April 12, 2012
Federal District Court Says OK To Library Blocking Internet Content To Adults
Judge Edward Shea of the Eastern District of Washington issued an opinion on Tuesday in the long simmering case of Bradburn v. North Central Library Regional Library District (NCLR) (NO. CV-06-0327-EFS, via a link to PACER). The case involves the constitutionality of filters set up on Internet accessible computers in the 28 NCRL branches. These are mandated by the Children’s Internet Protection Act (CIPA) in circumstances where a library receives federal funding. The library system has a policy where it will not automatically unblock web sites for adult patrons and reserved the right to block or unblock sites. That policy resulted in a federal lawsuit filed in 2006.
The District Court initially certified the question to the Washington Supreme Court for a ruling under the Washington State Constitution. That Court answered the question by stating that the filtering practice does not violate Washington’s free speech guarantees. Previous LLB coverage of that decision is here, along with details of what kinds of materials were blocked.
The Washington Supreme Court, in essence, said that filtering is part of collection development and is reasonable. The library is not obligated to provide complete access to protected speech just because it exists. The only question remaining before the District Court is whether the practice of blocking content for adults is a violation of the First Amendment.
The Court states up front that not all the speech blocked is “constitutionally unprotected” (its terms) and that adult patrons are unable to view it with filters in place. The library does have a policy where adults can request a page to be unblocked and the library uses its own discretion to unblock the site or not. The Court, in this context, decided that it should use the rational review standard in deciding the case. It quoted United States v. Am. Library Ass'n, 539 U.S. 194 for the concept that the library is not to be considered a public forum under the First Amendment, even if it is government funded. On that basis it found the discretion to block or unblock does not violate the First Amendment:
Scrutinizing the undisputed facts under rational review, the Court finds NCRL's use of FortiGuard to filter its patrons' Internet access and its decision to not disable the filter upon an adult patron's request complies with the First Amendment. It is reasonable for NCRL to develop an Internet policy that can be implemented consistently throughout its twenty-eight libraries, and it did so by implementing the Policy. NCRL's libraries are relatively small in size and only one has a partition separating the children's portion of the library from the remainder of the library. Blocking Internet sites and pages that contain constitutionally-protected material deemed suitable only for adults helps ensure that the environment at NCRL libraries is consistent with its mission of providing learning and research opportunities for individuals of all ages. This is a legitimate government interest.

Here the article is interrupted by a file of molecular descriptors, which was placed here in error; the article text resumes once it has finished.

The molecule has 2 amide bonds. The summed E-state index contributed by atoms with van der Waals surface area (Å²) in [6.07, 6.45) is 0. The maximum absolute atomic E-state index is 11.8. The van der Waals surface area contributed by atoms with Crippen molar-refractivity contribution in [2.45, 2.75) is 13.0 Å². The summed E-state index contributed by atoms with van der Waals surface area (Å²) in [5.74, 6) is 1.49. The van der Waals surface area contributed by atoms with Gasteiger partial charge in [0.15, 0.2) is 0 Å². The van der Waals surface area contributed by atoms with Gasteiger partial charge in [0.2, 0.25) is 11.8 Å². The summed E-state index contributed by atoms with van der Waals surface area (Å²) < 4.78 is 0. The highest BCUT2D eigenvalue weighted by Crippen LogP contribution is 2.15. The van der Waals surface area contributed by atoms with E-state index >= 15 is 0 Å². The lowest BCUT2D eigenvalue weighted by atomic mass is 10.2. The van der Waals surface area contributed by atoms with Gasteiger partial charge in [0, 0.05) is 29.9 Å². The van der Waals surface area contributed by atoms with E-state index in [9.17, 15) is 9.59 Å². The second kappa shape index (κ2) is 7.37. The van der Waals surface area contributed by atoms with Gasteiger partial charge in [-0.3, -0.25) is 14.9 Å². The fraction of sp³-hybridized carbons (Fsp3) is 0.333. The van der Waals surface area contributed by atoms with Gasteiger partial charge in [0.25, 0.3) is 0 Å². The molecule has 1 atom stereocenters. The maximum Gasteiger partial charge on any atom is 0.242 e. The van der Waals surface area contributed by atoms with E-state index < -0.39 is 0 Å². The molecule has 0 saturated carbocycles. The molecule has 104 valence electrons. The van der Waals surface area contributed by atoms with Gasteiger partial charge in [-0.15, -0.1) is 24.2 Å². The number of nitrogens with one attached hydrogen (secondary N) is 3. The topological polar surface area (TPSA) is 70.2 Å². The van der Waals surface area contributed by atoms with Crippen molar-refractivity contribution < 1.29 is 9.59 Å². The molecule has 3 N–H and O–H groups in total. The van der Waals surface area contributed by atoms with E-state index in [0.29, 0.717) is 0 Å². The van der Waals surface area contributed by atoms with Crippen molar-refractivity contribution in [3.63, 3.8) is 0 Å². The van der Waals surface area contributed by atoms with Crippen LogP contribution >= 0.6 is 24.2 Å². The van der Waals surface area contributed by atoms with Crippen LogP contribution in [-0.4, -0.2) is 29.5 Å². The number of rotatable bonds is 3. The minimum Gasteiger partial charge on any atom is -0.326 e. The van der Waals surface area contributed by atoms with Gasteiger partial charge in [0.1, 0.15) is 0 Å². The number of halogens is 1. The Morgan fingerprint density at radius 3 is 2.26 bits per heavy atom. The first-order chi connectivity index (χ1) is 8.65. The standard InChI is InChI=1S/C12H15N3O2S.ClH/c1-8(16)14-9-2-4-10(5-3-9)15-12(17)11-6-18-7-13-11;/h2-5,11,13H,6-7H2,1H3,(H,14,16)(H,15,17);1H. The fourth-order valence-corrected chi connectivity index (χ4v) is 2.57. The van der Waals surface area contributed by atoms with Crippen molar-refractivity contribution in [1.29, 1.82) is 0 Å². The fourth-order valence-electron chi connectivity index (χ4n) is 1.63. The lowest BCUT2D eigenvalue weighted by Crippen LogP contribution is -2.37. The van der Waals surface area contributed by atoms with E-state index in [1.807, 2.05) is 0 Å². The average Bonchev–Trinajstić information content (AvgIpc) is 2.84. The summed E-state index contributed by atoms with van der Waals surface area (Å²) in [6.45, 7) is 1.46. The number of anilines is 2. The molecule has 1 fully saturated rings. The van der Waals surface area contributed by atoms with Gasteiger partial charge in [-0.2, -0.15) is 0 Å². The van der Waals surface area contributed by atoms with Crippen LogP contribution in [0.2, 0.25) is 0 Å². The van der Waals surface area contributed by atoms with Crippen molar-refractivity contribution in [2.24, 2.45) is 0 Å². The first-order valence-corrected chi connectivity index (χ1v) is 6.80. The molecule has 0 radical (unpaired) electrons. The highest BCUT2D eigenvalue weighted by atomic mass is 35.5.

And NCRL's practice of requiring a patron to request that a particular web site or page be unblocked is an efficient and rationale way for NCRL to determine whether that web site or page is consistent with its policies and mission, especially in light of the Internet's continuous change. NCRL simply does not have the resources to have its staff review the vast and limitless amount of sites and pages on the Internet to determine whether they are consistent with its policies and mission. NCRL's unblocking-request process reasonably accomplishes its policies and mission, while at the same time complying with CIPA.
The Court acknowledges that this process may frustrate some adult patrons. However, without the funding provided by CIPA, NCRL likely could not provide any Internet access to its patrons. This would be a great disservice to the NCRL patrons, many of whom live in rural areas where reliable, affordably-priced Internet access may be difficult to obtain.
I wrote at the time of the Washington Supreme Court decision that I agreed with the idea that libraries should not be required to make collection development decisions with the First Amendment looming in the background. I agree with the District Court that a library’s collection development strategies encompass online access. The library is a source for Internet access. It’s not the only possible source. As such, the library should be able to decide on its own how liberal or conservative its online access policies should be, even if it receives funding from the government. I would rather see this than a Court dictating what information should or should not be in the collection.
The plaintiffs wanted a ruling that limited a library’s discretion to the physical collection. I’m sure they are disappointed and I would expect them to appeal to the Ninth Circuit. We’ll see how this plays out. As of now, NCLR was granted summary judgment with this opinion and order. [MG]